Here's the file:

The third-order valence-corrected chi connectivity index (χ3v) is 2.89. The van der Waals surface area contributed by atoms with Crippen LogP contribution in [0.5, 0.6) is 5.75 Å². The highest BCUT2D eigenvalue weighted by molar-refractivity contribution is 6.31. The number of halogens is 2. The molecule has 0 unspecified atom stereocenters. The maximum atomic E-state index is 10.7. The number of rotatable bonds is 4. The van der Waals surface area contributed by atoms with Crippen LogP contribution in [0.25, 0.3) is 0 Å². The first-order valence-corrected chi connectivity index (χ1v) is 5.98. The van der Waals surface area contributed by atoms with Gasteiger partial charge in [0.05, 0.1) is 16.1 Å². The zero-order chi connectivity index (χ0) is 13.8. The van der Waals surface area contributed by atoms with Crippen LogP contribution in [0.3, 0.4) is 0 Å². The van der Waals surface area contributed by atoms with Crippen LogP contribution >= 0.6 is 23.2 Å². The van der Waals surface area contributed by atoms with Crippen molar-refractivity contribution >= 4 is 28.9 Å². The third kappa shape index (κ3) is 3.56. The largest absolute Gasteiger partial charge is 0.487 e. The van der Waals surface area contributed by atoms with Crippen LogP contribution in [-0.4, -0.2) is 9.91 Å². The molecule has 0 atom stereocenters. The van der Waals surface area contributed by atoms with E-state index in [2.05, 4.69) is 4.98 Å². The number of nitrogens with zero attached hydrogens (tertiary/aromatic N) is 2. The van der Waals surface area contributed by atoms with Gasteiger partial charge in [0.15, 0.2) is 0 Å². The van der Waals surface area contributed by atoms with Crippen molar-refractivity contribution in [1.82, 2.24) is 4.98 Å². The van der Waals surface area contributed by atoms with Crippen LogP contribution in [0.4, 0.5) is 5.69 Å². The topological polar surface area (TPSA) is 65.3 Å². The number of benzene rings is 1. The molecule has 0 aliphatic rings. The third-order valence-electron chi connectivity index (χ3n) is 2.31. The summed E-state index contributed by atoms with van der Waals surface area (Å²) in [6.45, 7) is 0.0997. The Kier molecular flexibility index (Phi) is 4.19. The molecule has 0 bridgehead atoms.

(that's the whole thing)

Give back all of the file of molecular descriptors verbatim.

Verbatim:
The third-order valence-corrected chi connectivity index (χ3v) is 2.89. The van der Waals surface area contributed by atoms with Crippen LogP contribution in [0.5, 0.6) is 5.75 Å². The highest BCUT2D eigenvalue weighted by molar-refractivity contribution is 6.31. The number of halogens is 2. The molecule has 0 unspecified atom stereocenters. The maximum atomic E-state index is 10.7. The number of rotatable bonds is 4. The van der Waals surface area contributed by atoms with Crippen LogP contribution in [0.25, 0.3) is 0 Å². The first-order valence-corrected chi connectivity index (χ1v) is 5.98. The van der Waals surface area contributed by atoms with Gasteiger partial charge in [0.05, 0.1) is 16.1 Å². The zero-order chi connectivity index (χ0) is 13.8. The van der Waals surface area contributed by atoms with Crippen LogP contribution in [0.3, 0.4) is 0 Å². The van der Waals surface area contributed by atoms with Crippen LogP contribution >= 0.6 is 23.2 Å². The van der Waals surface area contributed by atoms with Crippen molar-refractivity contribution >= 4 is 28.9 Å². The third kappa shape index (κ3) is 3.56. The largest absolute Gasteiger partial charge is 0.487 e. The van der Waals surface area contributed by atoms with Crippen LogP contribution in [-0.4, -0.2) is 9.91 Å². The molecule has 0 atom stereocenters. The van der Waals surface area contributed by atoms with E-state index in [2.05, 4.69) is 4.98 Å². The number of nitrogens with zero attached hydrogens (tertiary/aromatic N) is 2. The van der Waals surface area contributed by atoms with Gasteiger partial charge in [0.15, 0.2) is 0 Å². The van der Waals surface area contributed by atoms with Crippen molar-refractivity contribution in [1.82, 2.24) is 4.98 Å². The van der Waals surface area contributed by atoms with Crippen LogP contribution in [0.4, 0.5) is 5.69 Å². The topological polar surface area (TPSA) is 65.3 Å². The number of benzene rings is 1. The molecule has 0 aliphatic rings. The third-order valence-electron chi connectivity index (χ3n) is 2.31. The summed E-state index contributed by atoms with van der Waals surface area (Å²) in [6.45, 7) is 0.0997. The Kier molecular flexibility index (Phi) is 4.19. The molecule has 0 bridgehead atoms.